Multinational companies sponsoring the 2022 Beijing Winter Olympic Games are evading questions about their participation as China comes under intense pressure over the repression of Uyghurs in Xinjiang.

As calls for a boycott of the event grow among activists, companies are increasingly being urged to take a stand over Xinjiang — at the same time as the Chinese government has encouraged boycotts of brands that speak out.

Letters from human rights groups have gone unanswered and 11 of the 13 companies that have major sponsorship deals with the International Olympic Committee that include the Beijing games did not comment when asked by the Financial Times if they were reconsidering their plans.

They include Coca-Cola, Visa and Airbnb from the US, Panasonic and Toyota from Japan, and Samsung from South Korea. Alibaba, the only Chinese company that is a full IOC sponsor, also declined to comment.

Allianz, the German insurer, defended its position, saying its presence in nations with a “different view of human rights” contributed to “prosperity and security”. Omega, the Swiss watchmaker, said it was focused on the athletes and its traditional role as the official timekeeper for the Olympics.

The Biden administration in the US and the Canadian, Dutch and UK parliaments have all described the situation in Xinjiang as genocide, after reports of forced sterilisations and forced labour in the northwestern Chinese region.

“No comment isn’t really one of the possible answers on an issue that really has extraordinary support across the political spectrum in a number of countries,” said Sophie Richardson, China director at Human Rights Watch.

China also faces growing criticism over its crack down on the pro-democracy movement in Hong Kong, one of several anti-democratic and assertive moves by President Xi Jinping.

The US has held talks with allies, including the UK, about a possible diplomatic boycott of the Winter Olympics.

Despite the reluctance to comment publicly, one person involved in Olympic marketing discussions said the Xinjiang issue was “swirling” among the companies but that executives were uneasy about their role.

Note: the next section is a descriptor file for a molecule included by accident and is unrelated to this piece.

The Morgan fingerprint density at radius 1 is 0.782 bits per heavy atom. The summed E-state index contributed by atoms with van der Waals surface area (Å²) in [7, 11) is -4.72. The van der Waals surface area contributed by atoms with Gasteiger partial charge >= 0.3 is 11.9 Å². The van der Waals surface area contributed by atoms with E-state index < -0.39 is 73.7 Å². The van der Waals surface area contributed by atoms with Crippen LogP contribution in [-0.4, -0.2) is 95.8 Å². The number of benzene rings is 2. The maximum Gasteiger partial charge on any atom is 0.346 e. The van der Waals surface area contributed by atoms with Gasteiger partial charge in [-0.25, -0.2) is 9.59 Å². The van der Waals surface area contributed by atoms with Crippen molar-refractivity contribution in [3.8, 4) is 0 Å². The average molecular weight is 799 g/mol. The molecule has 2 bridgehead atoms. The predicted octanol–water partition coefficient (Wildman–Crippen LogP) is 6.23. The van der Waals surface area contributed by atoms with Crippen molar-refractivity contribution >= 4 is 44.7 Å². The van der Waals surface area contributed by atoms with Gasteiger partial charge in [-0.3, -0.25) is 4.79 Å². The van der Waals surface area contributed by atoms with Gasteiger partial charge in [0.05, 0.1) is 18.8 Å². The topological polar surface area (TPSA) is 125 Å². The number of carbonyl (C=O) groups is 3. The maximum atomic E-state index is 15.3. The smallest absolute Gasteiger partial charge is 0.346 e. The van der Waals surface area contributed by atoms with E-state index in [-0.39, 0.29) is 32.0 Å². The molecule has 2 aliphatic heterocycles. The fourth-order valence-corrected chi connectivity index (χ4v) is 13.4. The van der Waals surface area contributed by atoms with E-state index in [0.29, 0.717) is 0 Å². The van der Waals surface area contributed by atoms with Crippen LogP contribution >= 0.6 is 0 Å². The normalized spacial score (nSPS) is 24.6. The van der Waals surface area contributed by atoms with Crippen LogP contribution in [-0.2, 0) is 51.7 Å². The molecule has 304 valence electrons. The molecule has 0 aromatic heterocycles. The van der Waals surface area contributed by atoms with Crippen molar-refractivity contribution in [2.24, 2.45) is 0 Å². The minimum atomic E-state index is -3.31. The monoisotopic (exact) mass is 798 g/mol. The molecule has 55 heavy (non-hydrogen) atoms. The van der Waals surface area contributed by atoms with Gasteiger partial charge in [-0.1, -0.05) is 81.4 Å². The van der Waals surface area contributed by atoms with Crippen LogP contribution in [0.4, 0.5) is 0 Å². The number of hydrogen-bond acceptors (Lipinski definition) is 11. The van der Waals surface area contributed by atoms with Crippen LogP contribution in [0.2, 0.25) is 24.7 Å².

Zumretay Arkin of the World Uyghur Congress, an umbrella activist group, said companies were “walking on eggshells” amid the rising calls for boycotts.

“These companies have really beautiful and strong statements about condemning human rights abuses on their websites but when it comes to implementing the policies they just freeze,” she said.

Human rights groups have taken particular aim at Mars because the US food company’s Snickers confectionery division is one of two non-Chinese companies with a sponsorship deal specifically with Beijing, as opposed to being locked into multiple Olympics with IOC deals.

“We’re targeting Snickers because they are a Beijing 2022 sponsor, but also since they pride themselves on having an incredible human rights policy,” said Mandie McKeown of International Tibet Network, one of more than 200 human rights groups that have written two letters to Mars.

Mars, which has not responded to either letter, declined to comment. EF Education, a Swiss company that has a sponsorship deal with Beijing for the 2022 games, also declined to comment.

Activists have targeted Airbnb more than the other IOC sponsors because Beijing places travel restrictions on Uyghur Muslims and Tibetans, including banning them from getting passports which are needed to book Airbnb accommodation in China.

“Partnership with a government whose policies go against the very core of Airbnb’s public commitment to human rights is an affront to that original mission,” they wrote to Airbnb, which has not responded.

DLA Piper, a global law firm, recently removed a post from its public blog in which its lawyers raised the possibility that a legal challenge could be brought against the UK Olympic Association for sending athletes to Beijing, based on a case in New Zealand in 1985 that forced the All Blacks to cancel a rugby tour of South Africa during the apartheid era.

A spokesperson said the post, which was seen by the FT, was not removed due to concern about a backlash. But she declined to explain the rationale for the decision, which occurred after Beijing last month engineered consumer boycotts of Nike and H&M over their previous statements on forced labour.

The FT also contacted 16 companies that sponsor the US Olympic team, including Nike and NBC, asking whether they were concerned about reputational risk for backing a delegation to the games. Delta Air Lines was the only company to respond, saying it had “no affiliation” with the Beijing organising committee or Chinese government.The US Olympic and Paralympic Committee said “corporate sponsors provide essential financial resources for Team USA. Without sponsors, America’s elite athletes would not be able to compete.”

The IOC said the games were the “only event that brings the entire world together in peaceful competition” and that the diverse participation meant it must be “neutral on all global political issues”.

Lobsang Sangay, head of the Tibetan government in exile, said that amid protests over the 2008 Beijing Olympics, stakeholders, including the IOC, said the move would improve human rights. “It didn’t happen. That shows that even the IOC was taken for a ride,” he said.

Additional reporting by Claire Bushey in Chicago and Thomas Hale in Hong Kong